Northern Ireland’s GPs will likely vote to leave the NHS if a snap election is called, says the chairman of the NI General Practitioners’ Committee.
In December, hundreds of doctors signed undated resignation letters because of funding concerns and workforce strain.
A rescue package, which would have increased training places, was then agreed with the health minister.
However, Dr Tom Black said that because of the uncertainty at Stormont, that deal is unlikely to be completed.
“Recent weeks have clearly shown that general practice here is on the edge of a full-blown crisis,” said Dr Black. “It is catastrophic.
“Continued uncertainty over the budget means that plans we had worked hard to agree with the Department of Health to address the issues, and put general practice back on an even keel cannot now be implemented.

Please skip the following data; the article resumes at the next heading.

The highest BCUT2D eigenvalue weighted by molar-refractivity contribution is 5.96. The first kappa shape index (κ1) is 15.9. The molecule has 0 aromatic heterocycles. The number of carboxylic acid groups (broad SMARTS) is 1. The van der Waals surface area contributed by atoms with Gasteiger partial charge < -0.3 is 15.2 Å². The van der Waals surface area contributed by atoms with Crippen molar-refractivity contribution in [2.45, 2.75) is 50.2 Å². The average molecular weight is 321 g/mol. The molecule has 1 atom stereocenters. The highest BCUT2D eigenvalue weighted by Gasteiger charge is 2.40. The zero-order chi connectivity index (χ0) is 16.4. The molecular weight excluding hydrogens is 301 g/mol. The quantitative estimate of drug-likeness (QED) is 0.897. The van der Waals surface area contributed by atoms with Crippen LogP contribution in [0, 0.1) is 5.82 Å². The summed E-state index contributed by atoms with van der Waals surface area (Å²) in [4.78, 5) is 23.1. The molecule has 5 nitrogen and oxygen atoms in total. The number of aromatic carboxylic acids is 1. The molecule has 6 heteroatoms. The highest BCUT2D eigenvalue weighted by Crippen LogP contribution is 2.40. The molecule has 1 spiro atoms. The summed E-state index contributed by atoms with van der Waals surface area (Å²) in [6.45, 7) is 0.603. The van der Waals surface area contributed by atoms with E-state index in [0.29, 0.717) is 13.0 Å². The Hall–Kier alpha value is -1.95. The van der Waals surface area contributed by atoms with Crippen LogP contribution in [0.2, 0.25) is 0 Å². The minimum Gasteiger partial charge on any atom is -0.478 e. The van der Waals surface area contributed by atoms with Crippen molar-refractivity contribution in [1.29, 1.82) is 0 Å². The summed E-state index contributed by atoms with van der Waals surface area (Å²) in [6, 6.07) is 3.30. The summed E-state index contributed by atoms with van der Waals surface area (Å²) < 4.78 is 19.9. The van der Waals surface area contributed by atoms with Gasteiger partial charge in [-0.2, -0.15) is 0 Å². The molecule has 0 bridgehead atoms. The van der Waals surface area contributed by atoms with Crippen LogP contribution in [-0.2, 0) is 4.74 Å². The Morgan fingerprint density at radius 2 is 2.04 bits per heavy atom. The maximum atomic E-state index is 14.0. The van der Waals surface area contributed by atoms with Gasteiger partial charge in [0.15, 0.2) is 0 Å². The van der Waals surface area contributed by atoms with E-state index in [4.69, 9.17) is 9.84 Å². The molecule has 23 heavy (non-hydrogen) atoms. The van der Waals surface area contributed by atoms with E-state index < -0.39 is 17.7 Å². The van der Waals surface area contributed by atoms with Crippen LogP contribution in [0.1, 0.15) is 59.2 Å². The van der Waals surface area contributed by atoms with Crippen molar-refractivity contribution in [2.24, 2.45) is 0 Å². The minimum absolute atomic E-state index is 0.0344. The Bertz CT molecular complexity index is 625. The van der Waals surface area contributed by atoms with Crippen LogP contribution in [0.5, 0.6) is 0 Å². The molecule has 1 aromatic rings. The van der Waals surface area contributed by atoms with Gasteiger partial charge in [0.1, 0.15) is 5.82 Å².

“A contingency plan is now urgently needed to address what should be done in the event of an election and further delays to a budget being agreed.
“The bottom line is that the only way to save the GP service at the moment is to leave the NHS,” Dr Black added.
The rescue package is to be brought before BMA members on 25 January, when they will decide whether or not to stay in the NHS.
Health Minister Michelle O’Neill told the BBC that primary care was the bedrock of the health and social care system.
“It was agreed to invest up to £7m in GP services in 2016/2017 following contract negotiations, building on up to £5m committed in the previous year,” she said.
“I also recently accepted the recommendations of the working group that was established to review GP-led care services here.”
If members do vote by majority to leave later this month, the BMA will start collecting practice resignations.
This would mean that a patient who belongs to one of these GP practices will have to pay for their treatment, similar to the Republic of Ireland model.
In previous meetings in November and December, 97% of GPS signed to leave.